Students in Fairfax House, Vanbrugh College, are petitioning the University for a partial refund as a result of the substandard accommodation they believe they have received.
The petition requests that the University refunds them the difference from the next cheapest rent band.
So far over 90 students have signed the petition, including much of the Vanbrugh JCRC; and the petition is being organised principally by first-year Fairfax House residents.
One first-year Social Policy and Social Work student, and one of the implementers of the petition commented: “We feel it is totally unfair to be paying what we are, and to be living in this situation.”
Kallum Taylor, Vanbrugh JCRC Chair, has made his support for the petition clear: “All students living on campus should make sure, at no end, that they get value for money.”
He also praised the students’ determination and campaign: “I think it’s a credit to them that they’re drawing a line to being treated with contempt once their rent has been processed.”
Fairfax House is currently rent band 2B, meaning students living there pay just over £96 a week. In comparison, students in Vanbrugh Eric Milner pay under £85 weekly.
However, the University has defended this price difference through the different types of accommodation offered; pointing out Fairfax students receive breakfast in their college.
But most Fairfax residents rarely attend breakfast and Flora Juster, a first-year Fairfax resident, said: “People only really go if they have lectures or if they are already up. Other than that no-one really goes.”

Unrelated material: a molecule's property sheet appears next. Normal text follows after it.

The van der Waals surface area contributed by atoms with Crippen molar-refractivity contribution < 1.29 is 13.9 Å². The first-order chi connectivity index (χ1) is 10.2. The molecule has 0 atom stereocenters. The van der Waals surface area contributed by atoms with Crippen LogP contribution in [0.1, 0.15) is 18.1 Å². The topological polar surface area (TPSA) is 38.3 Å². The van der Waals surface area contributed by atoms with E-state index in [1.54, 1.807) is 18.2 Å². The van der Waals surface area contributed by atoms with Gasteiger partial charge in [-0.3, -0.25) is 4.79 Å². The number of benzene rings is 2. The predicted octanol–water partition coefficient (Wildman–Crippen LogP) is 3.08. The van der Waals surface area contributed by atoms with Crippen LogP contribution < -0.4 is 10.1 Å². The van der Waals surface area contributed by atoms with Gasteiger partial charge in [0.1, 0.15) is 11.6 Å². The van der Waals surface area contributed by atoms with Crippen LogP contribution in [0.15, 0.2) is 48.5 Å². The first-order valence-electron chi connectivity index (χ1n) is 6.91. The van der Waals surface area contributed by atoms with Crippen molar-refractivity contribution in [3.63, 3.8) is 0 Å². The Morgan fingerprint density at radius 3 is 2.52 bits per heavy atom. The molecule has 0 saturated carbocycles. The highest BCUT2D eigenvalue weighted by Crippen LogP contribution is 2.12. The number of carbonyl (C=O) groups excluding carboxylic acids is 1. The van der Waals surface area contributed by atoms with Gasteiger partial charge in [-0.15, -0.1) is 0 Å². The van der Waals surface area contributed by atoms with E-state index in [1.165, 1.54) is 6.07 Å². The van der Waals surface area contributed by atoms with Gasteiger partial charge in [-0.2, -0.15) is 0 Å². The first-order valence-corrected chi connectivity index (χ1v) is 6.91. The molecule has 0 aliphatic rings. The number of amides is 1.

“We feel it is totally unfair to be paying what we are and to be living in this situation”
Fairfax House resident
Fairfax students have complained previously about their accommodation. The kitchens, that are used by 15 students, are too small to contain even a table for students.
In addition, one of the kitchens is adjacent to the toilets, which is a health and safety violation. Fairfax residents have access to only two washing machines, for the entire house, one of which is consistently broken. Furthermore, mould was discovered growing in one of the showers along with an infestation of woodlice.
In the most serious breach of health and safety, a student was trapped in his room during a fire drill. This was on account of a faulty door, which he had previously reported to the University, but about which nothing had been done.
During the Christmas term a student had his room broken in to and the theft of his laptop, camera and other expensive electric equipment. This prompted a call for the installation of CCTV, as can be found on campus, however, this request was vetoed due to expense.
In light of these complaints most Fairfax residents feel their petition has a strong case for compensation. Residents have been helped by David Efird, Vanbrugh Provost, who has been assisting them in a strictly advisory capacity.
A spokesman for the University commented: “The University has received only one compensation claim in relation to this issue.
“We shall follow the agreed procedure for dealing with compensation claims and investigate them fully. It would be inappropriate to make any further comment until the conclusion of this process.”